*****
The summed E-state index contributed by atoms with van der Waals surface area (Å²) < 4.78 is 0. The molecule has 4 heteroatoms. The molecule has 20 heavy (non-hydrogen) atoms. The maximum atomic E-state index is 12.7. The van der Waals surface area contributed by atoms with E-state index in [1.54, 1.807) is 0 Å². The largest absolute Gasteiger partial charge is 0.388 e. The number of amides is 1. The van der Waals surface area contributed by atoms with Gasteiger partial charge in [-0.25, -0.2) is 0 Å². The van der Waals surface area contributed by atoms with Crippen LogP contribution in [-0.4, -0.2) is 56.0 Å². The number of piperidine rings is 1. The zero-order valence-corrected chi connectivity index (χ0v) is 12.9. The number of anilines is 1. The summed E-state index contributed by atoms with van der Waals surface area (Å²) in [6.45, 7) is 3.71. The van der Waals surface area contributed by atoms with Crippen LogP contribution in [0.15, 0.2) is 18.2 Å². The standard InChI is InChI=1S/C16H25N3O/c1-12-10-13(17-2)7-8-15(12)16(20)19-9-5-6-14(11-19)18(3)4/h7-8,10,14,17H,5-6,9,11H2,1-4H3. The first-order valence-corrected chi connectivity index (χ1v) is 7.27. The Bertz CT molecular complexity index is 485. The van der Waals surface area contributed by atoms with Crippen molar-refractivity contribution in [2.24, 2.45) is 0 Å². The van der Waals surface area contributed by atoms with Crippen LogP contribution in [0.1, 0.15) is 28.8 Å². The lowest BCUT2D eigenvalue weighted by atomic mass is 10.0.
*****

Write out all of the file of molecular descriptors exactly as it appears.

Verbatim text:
The summed E-state index contributed by atoms with van der Waals surface area (Å²) < 4.78 is 0. The molecule has 4 heteroatoms. The molecule has 20 heavy (non-hydrogen) atoms. The maximum atomic E-state index is 12.7. The van der Waals surface area contributed by atoms with E-state index in [1.54, 1.807) is 0 Å². The largest absolute Gasteiger partial charge is 0.388 e. The number of amides is 1. The van der Waals surface area contributed by atoms with Gasteiger partial charge in [-0.25, -0.2) is 0 Å². The van der Waals surface area contributed by atoms with Crippen LogP contribution in [-0.4, -0.2) is 56.0 Å². The number of piperidine rings is 1. The zero-order valence-corrected chi connectivity index (χ0v) is 12.9. The number of anilines is 1. The summed E-state index contributed by atoms with van der Waals surface area (Å²) in [6.45, 7) is 3.71. The van der Waals surface area contributed by atoms with Crippen LogP contribution in [0.15, 0.2) is 18.2 Å². The standard InChI is InChI=1S/C16H25N3O/c1-12-10-13(17-2)7-8-15(12)16(20)19-9-5-6-14(11-19)18(3)4/h7-8,10,14,17H,5-6,9,11H2,1-4H3. The first-order valence-corrected chi connectivity index (χ1v) is 7.27. The Bertz CT molecular complexity index is 485. The van der Waals surface area contributed by atoms with Crippen molar-refractivity contribution in [2.24, 2.45) is 0 Å². The van der Waals surface area contributed by atoms with Crippen LogP contribution in [0.1, 0.15) is 28.8 Å². The lowest BCUT2D eigenvalue weighted by atomic mass is 10.0.